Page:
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First Name: Patrick

Last Name: Brady

Birthplace: Philip, SD, USA

Gender: Male

Branch: Army (1784 - present)



Middle Name: Henry



Date of Birth: 01 October 1936



Rank: Major General

Years Served: 1959 - 1993
Patrick Henry Brady

   
Engagements:
•  Vietnam War (1960 - 1973)

Biography:

Patrick Henry Brady
Major General, U.S. Army
Medal of Honor Recipient
Vietnam War

Patrick Henry Brady was born on 1 October 1936 at Philip, SD. Brady is a retired U.S. Army Major General and helicopter pilot who received the U.S. military's highest award for valor, the Medal of Honor, for his heroic actions in the Vietnam War.

Brady attended O'Dea High School in Seattle, WA, a strict, all-boys school run by the Congregation of Christian Brothers, where he was active in sports.

While in college at Seattle University, he initially hated the compulsory ROTC program and was kicked out. Brady realized he would probably be drafted after graduation and reentered the ROTC so he could enter the service as an officer. After graduation he was commissioned a Second Lieutenant in the Army Medical Service Corps in 1959. He graduated from the U.S. Army Aviation School at Fort Rucker, AL, in 1963.

During his first tour in Vietnam, then-Captain Brady served with the 57th Medical Detachment, where his commanding officer was the legendary Major Charles Kelly. After Kelly's death on 1 July 1964, Brady took command of the 57th Medical's Detachment A in Soc Trang. On his second tour, Brady, now a Major, was second in command of the 54th Medical Detachment. It was during this tour that Brady was awarded his Medal of Honor.

Medal of Honor

Rank and organization: Major, U.S. Army, Medical Service Corps, 54th Medical Detachment, 67th Medical Group, 44th Medical Brigade.

Place and date: Near Chu Lai, Republic of Vietnam, 6 January 1968.

Entered service at: Seattle, WA. Born: 1 October 1936, Philip, SD.

Citation: For conspicuous gallantry and intrepidity in action at the risk of his life above and beyond the call of duty, Maj. Brady distinguished himself while serving in the Republic of Vietnam commanding a UH-1H ambulance helicopter, volunteered to rescue wounded men from a site in enemy held territory which was reported to be heavily defended and to be blanketed by fog. To reach the site he descended through heavy fog and smoke and hovered slowly along a valley trail, turning his ship sideward to blow away the fog with the backwash from his rotor blades. Despite the unchallenged, close-range enemy fire, he found the dangerously small site, where he successfully landed and evacuated 2 badly wounded South Vietnamese soldiers. He was then called to another area completely covered by dense fog where American casualties lay only 50 meters from the enemy. Two aircraft had previously been shot down and others had made unsuccessful attempts to reach this site earlier in the day. With unmatched skill and extraordinary courage, Maj. Brady made 4 flights to this embattled landing zone and successfully rescued all the wounded. On his third mission of the day Maj. Brady once again landed at a site surrounded by the enemy. The friendly ground force, pinned down by enemy fire, had been unable to reach and secure the landing zone. Although his aircraft had been badly damaged and his controls partially shot away during his initial entry into this area, he returned minutes later and rescued the remaining injured. Shortly thereafter, obtaining a replacement aircraft, Maj. Brady was requested to land in an enemy minefield where a platoon of American soldiers was trapped. A mine detonated near his helicopter, wounding 2 crewmembers and damaging his ship. In spite of this, he managed to fly 6 severely injured patients to medical aid. Throughout that day Maj. Brady utilized 3 helicopters to evacuate a total of 51 seriously wounded men, many of whom would have perished without prompt medical treatment. Maj. Brady's bravery was in the highest traditions of the military service and reflects great credit upon himself and the U.S. Army.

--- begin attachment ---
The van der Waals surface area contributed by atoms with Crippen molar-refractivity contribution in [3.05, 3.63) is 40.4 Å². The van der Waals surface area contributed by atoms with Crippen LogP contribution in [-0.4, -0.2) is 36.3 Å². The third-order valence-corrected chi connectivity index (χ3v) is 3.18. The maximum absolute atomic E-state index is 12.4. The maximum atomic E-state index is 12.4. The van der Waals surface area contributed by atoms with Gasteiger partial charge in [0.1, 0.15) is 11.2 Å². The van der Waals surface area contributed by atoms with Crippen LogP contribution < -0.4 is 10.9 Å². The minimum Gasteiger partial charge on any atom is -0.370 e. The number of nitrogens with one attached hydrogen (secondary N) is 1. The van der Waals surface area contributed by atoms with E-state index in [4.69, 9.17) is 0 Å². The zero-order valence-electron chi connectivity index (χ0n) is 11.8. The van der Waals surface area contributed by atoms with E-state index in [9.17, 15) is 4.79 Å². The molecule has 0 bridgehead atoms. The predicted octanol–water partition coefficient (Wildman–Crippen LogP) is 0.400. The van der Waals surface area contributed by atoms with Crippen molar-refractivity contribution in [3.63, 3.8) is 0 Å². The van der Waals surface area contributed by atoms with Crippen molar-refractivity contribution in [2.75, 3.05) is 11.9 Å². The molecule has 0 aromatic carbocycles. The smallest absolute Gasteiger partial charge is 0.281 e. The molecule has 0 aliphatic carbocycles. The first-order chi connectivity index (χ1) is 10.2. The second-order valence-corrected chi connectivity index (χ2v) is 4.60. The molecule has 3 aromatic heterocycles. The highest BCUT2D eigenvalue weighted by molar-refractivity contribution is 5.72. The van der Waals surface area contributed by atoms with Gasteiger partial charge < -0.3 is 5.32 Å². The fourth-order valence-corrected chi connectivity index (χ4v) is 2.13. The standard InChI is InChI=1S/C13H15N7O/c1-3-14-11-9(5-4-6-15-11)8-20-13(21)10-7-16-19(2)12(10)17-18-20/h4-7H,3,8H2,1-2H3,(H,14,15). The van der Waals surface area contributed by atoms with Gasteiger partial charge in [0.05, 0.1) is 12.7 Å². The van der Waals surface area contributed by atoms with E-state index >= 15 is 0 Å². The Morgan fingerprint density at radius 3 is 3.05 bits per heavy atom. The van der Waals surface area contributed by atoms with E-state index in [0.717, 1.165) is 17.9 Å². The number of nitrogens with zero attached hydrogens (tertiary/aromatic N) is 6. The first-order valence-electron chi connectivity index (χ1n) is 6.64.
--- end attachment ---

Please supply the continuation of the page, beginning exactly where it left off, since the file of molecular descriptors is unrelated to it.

During his two tours in Vietnam, Brady flew over 2,000 combat missions and evacuated more than 5,000 wounded. After Vietnam, Brady continued in the Army and retired as a Major General in 1993 after 34 years of service. He now serves as Chairman of the Citizens Flag Alliance, an organization dedicated to protecting the American flag from desecration.

Medals and Awards

Medal of Honor
Distinguished Service Cross
Army Distinguished Service Medal
Defense Superior Service Medal
Legion of Merit
Distinguished Flying Cross (6 awards)
Bronze Star Medal (2 with Combat "Valor" Device)
Purple Heart
Meritorious Service Medal (3 awards)
Air Medal (52 with Combat "Valor" Device)
Army Commendation Medal (6 awards)



Honoree ID: 902   Created by: MHOH

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